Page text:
top of page

Phoebe reviews 'Deeper' by Dane Ortlund

Phoebe shares her thoughts on Deeper by Dane Ortlund.


Deeper by Dane Ortlund explores the question of how to go deeper and mature in the Christian life, which Ortlund defines as seeing, knowing, a enjoying Christ more deeply throughout our walk with Him. Ortlund summarises his book in saying that ‘The nine chapters of this book are not sequential steps in growing; they are different facets of the one diamond of growth’ (Conclusion, p. 172), nor are they new techniques for going deeper in faith.

Ortlund’s central idea to his book is the fact that Christians don’t need to find new techniques or concepts for going deeper with Christ. Rather, they already have all that they need, they just need to go deeper into the riches which they have in Christ. 

Ortlund uses nine chapters to show this which are each titled by a different, recognisable aspect of Christian life, for example, suffering (‘Pain’), justification (‘Acquittal’), and the love of Jesus (‘Embrace’), amongst others. Each chapter is centred on and rooted in Jesus, showing that our growth only comes from looking upon Him and dwelling on who He is and what He has done.


For me, this book was really helpful in simplifying what I am tempted to feel is an insurmountable or undefinable task, that is, knowing God more and being more like Him throughout life (or ‘sanctification’ if you’d like a big word). Ortlund’s central point is Christ himself, which helped me to take the focus off myself and to put it where it should be: all that Christ has done, is doing, and will do, enabling me to recognise how much I have been given as a believer in Him. As objective things outside of me, the focus for my growth is no longer on how much I sin in a day or whether I have solved certain doubts or not, but it is on the glorious person of Jesus Christ. It was and is a huge comfort, like watering the roots of the tree rather than trying to yank an apple out of the branch – enjoying and growing in knowledge of whom I’m rooted in, Christ Himself, instead of focusing on how ‘good’ I am in the day. Of course, the fruit matters, but if the gardener waters and takes care of the roots, the fruit will naturally come.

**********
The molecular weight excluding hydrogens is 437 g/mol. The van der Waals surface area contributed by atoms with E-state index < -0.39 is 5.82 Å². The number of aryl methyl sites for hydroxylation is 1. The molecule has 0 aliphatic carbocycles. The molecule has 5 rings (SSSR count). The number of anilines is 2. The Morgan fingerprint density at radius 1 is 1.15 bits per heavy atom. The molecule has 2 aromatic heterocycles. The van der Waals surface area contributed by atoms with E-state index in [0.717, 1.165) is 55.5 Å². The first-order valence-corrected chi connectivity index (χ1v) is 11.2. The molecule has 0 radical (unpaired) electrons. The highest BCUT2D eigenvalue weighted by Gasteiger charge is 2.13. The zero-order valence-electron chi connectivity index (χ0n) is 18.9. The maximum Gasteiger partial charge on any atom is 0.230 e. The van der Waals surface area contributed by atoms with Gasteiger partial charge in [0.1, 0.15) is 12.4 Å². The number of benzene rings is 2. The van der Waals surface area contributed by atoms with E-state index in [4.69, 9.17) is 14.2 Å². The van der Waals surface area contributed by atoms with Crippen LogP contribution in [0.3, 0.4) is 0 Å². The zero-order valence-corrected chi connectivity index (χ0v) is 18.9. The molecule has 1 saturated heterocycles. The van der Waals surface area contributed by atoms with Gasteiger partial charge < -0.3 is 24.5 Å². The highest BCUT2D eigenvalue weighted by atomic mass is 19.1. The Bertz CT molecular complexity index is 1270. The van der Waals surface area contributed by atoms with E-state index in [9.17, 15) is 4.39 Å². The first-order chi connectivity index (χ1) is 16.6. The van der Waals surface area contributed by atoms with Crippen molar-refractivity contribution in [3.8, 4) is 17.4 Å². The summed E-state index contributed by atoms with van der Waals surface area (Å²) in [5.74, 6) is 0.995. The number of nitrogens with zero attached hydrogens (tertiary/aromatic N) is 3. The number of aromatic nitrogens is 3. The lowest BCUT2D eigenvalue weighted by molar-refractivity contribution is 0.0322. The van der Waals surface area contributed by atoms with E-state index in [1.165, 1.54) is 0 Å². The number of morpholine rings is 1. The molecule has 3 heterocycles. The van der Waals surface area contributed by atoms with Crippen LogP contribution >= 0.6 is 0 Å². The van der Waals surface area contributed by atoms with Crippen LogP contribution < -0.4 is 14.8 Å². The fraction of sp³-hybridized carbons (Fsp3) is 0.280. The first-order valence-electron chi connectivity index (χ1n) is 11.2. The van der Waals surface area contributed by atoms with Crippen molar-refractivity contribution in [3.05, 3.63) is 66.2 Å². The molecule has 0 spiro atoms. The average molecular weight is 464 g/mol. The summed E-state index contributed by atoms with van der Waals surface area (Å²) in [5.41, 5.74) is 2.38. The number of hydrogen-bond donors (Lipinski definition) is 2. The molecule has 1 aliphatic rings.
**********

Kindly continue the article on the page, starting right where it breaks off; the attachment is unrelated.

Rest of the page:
And so, Deeper helped me to do just that. Each chapter is carefully constructed and gives the reader a thorough understanding of its topic, grounding it in the Gospel. A favourite example of this is the chapter on justification and sanctification specifically, ‘Acquittal’, which I can summarise with Ortlund’s own exhortation: ‘Live your life out of the fullness of a justified existence’ (Chapter 5, p. 103); the way on as a Christian in knowing God better and becoming more like him is the way in, i.e., the Gospel. This chapter and others like it cut through my supposed familiarity with such core aspects of Christian living and both refreshed and deepened what I knew about each topic.

It is easy if you’ve been a Christian for a few years to ‘get used to’ the Gospel and the wonders of it, to reduce Jesus down to a predictable and comfortable version of Him. Deeper was extremely helpful in shocking me back into just how amazing the Gospel is, and how much I need it not just when I was converted (whether that was/is a process for you or a definable moment) but each and every day.